Replacing strings

Guitar Tricks Forum > Guitar Basics > Replacing strings

robbrooks101

Registered User

Joined: 02/12/11

Posts: 22

Hi,
I'm about to buy an electro-acoustic guitar. What sort of strings should I use as replacements when I break them ?
Many thanks.

#1

Hi,
I'm about to buy an electro-acoustic guitar. What sort of strings should I use as replacements when I break them ?
Many thanks.

Guillermostaggs

Great Shadow

Joined: 03/17/12

Posts: 40

To be honest i have no idea what guage string acoustics use i would walk into the store and ask for acoustic guitar strings they should show you diffrent brands it uses acoustic guitar strings becuase its just a acoustic with built in pickups :-)
Dont stop keep going-frank zappa Find what your good at and exaggerate it-steve vai

#2

To be honest i have no idea what guage string acoustics use i would walk into the store and ask for acoustic guitar strings they should show you diffrent brands it uses acoustic guitar strings becuase its just a acoustic with built in pickups :-)
Dont stop keep going-frank zappa Find what your good at and exaggerate it-steve vai

robbrooks101

Registered User

Joined: 02/12/11

Posts: 22

Thanks.
The only thing is, I had a go on an electro-acoustic, and the strings seemed identical to my son's electric guitar.

#3

Thanks.
The only thing is, I had a go on an electro-acoustic, and the strings seemed identical to my son's electric guitar.

Ben Lindholm

Guitar Tricks Instructor

Joined: 02/02/02

Posts: 980

Hi! The main difference would be that the G string is wound, which it usually isn't on electric guitars.

The most common string gauge for steel-string acoustic guitars (doesn't matter if they have pickups or not) is what you would call "twelves", or .012s.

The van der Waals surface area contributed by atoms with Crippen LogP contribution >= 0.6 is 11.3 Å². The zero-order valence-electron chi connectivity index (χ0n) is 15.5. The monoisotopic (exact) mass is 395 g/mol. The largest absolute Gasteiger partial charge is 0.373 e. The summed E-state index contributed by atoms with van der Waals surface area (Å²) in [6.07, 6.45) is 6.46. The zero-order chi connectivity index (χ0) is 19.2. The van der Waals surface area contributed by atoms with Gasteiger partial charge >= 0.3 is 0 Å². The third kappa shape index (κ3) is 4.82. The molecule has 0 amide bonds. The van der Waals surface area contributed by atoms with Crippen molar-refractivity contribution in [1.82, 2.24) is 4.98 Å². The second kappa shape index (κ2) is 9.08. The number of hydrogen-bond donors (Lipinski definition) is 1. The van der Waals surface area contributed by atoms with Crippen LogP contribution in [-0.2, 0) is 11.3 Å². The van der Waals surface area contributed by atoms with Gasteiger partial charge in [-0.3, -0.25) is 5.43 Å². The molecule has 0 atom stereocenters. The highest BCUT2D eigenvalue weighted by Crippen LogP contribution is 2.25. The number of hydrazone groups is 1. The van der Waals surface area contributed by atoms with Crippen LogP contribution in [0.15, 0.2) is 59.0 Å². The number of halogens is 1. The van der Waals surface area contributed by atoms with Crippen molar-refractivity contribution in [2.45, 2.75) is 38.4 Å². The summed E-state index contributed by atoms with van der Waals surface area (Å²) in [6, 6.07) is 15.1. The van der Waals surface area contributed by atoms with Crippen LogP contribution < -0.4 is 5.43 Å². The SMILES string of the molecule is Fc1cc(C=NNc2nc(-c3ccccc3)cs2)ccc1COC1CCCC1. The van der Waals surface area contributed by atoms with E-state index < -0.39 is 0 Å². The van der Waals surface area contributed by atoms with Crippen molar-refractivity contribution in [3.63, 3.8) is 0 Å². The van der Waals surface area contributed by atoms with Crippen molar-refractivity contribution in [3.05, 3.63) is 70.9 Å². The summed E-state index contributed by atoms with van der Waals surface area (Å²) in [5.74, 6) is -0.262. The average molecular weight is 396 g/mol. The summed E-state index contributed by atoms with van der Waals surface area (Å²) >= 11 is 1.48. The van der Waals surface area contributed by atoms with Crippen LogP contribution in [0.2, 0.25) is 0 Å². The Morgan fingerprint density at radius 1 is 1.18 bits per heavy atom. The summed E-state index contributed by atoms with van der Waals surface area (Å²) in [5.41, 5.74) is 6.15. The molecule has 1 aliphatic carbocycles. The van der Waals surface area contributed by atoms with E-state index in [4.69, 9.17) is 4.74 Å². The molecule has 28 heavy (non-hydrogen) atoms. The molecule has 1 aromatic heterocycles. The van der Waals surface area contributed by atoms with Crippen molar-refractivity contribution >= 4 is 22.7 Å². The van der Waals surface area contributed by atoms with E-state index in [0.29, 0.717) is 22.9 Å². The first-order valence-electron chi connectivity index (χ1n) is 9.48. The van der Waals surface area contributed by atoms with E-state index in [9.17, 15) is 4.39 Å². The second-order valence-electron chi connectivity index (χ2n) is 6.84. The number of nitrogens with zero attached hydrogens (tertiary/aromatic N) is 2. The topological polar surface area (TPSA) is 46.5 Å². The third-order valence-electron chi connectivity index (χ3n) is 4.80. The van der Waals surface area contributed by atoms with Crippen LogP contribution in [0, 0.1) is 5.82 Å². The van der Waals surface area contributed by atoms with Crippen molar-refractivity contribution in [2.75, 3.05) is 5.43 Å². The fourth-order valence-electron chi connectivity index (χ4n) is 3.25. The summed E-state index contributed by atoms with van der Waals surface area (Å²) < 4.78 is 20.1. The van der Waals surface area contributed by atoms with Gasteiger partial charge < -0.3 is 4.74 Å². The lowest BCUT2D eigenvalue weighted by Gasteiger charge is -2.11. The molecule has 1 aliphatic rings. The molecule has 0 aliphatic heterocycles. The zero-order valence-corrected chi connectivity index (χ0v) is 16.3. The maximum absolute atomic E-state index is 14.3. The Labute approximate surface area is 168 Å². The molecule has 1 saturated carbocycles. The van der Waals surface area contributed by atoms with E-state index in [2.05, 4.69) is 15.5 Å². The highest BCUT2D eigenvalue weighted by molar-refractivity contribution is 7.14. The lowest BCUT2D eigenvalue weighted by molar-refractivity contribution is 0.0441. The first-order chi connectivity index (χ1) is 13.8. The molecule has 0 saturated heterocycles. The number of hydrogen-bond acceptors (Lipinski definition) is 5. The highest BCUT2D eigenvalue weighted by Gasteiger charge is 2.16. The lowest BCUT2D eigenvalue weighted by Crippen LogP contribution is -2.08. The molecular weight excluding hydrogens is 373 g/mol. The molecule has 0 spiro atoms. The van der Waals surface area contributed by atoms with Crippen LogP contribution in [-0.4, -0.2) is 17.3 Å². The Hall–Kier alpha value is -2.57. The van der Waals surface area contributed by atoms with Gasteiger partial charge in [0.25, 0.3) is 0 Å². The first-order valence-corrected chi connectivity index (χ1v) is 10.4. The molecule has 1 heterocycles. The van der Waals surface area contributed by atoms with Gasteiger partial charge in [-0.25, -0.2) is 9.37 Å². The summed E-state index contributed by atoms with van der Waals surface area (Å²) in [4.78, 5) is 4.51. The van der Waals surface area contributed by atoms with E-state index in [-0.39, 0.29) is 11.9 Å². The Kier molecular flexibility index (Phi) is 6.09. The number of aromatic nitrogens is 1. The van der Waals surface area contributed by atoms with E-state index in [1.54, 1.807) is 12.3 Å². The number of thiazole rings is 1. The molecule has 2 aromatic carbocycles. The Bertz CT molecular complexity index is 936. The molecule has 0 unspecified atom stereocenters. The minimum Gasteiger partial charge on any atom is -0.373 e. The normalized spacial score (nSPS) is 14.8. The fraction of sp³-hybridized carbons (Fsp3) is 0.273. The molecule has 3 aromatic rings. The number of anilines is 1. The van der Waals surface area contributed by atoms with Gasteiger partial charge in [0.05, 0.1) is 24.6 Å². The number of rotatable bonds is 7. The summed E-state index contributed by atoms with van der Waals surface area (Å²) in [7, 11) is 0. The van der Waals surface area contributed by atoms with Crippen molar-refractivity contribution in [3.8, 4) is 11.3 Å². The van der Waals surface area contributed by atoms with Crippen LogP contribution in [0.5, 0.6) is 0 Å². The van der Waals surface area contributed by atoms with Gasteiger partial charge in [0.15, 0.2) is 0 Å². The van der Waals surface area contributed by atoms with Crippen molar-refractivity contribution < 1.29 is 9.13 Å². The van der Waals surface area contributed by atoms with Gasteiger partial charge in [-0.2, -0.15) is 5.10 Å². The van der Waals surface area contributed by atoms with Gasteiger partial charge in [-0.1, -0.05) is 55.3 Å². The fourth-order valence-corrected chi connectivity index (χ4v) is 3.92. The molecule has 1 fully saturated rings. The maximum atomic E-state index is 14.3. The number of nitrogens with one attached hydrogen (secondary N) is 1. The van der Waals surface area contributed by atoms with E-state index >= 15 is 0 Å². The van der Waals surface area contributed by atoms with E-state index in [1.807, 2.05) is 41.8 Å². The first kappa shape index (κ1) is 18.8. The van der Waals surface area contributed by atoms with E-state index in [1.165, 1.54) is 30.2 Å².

This just refers to the thickness of the top (thinnest) E string. Some beginners might think that's too heavy, and use .011s instead. If you strum really hard you might want to use .013s.

Hope this helps! /Ben
My newest tutorials:
Pentatonic Speedster
Funk Lick Library A2
Bat Country
Funk Lick Library A1
Tapping: Level 4
Tapping: Level 3
Alternate Picking: Level 2

Find all of my lessons here:
Complete Lesson Catalog

#4

Hi! The main difference would be that the G string is wound, which it usually isn't on electric guitars.

The most common string gauge for steel-string acoustic guitars (doesn't matter if they have pickups or not) is what you would call "twelves", or .012s.

This just refers to the thickness of the top (thinnest) E string. Some beginners might think that's too heavy, and use .011s instead. If you strum really hard you might want to use .013s.

Hope this helps! /Ben
My newest tutorials:
Pentatonic Speedster
Funk Lick Library A2
Bat Country
Funk Lick Library A1
Tapping: Level 4
Tapping: Level 3
Alternate Picking: Level 2

Find all of my lessons here:
Complete Lesson Catalog

robbrooks101

Registered User

Joined: 02/12/11

Posts: 22

Thanks Ben,
Cut'n'pasted and stored for future reference !
Amazon shows my guitar arriving in a couple of days, no more borrowing my son's !
Move over Johnny Cash, there's a new kid in town and he chews his tongue between chord changes..........

#5

Thanks Ben,
Cut'n'pasted and stored for future reference !
Amazon shows my guitar arriving in a couple of days, no more borrowing my son's !
Move over Johnny Cash, there's a new kid in town and he chews his tongue between chord changes..........

Ben Lindholm

Guitar Tricks Instructor

Joined: 02/02/02

Posts: 980

#6

robbrooks101

Registered User

Joined: 02/12/11

Posts: 22

Oh yes,
Went for a cheap electro acoustic on Amazon, called a Lindo, the sticker inside says "Designed in the UK" !
Chopped the strings off and put on some good quality strings from the local music shop, and in my humble opinion, it sounds great.
My eldest son actually prefers it to his electric guitar so there must be something to it.
Bottom line, I love it and it should keep me going for a few years; next tough decision to face is blues, rock or country !
Best,

Rob

#7

Oh yes,
Went for a cheap electro acoustic on Amazon, called a Lindo, the sticker inside says "Designed in the UK" !
Chopped the strings off and put on some good quality strings from the local music shop, and in my humble opinion, it sounds great.
My eldest son actually prefers it to his electric guitar so there must be something to it.
Bottom line, I love it and it should keep me going for a few years; next tough decision to face is blues, rock or country !
Best,

Rob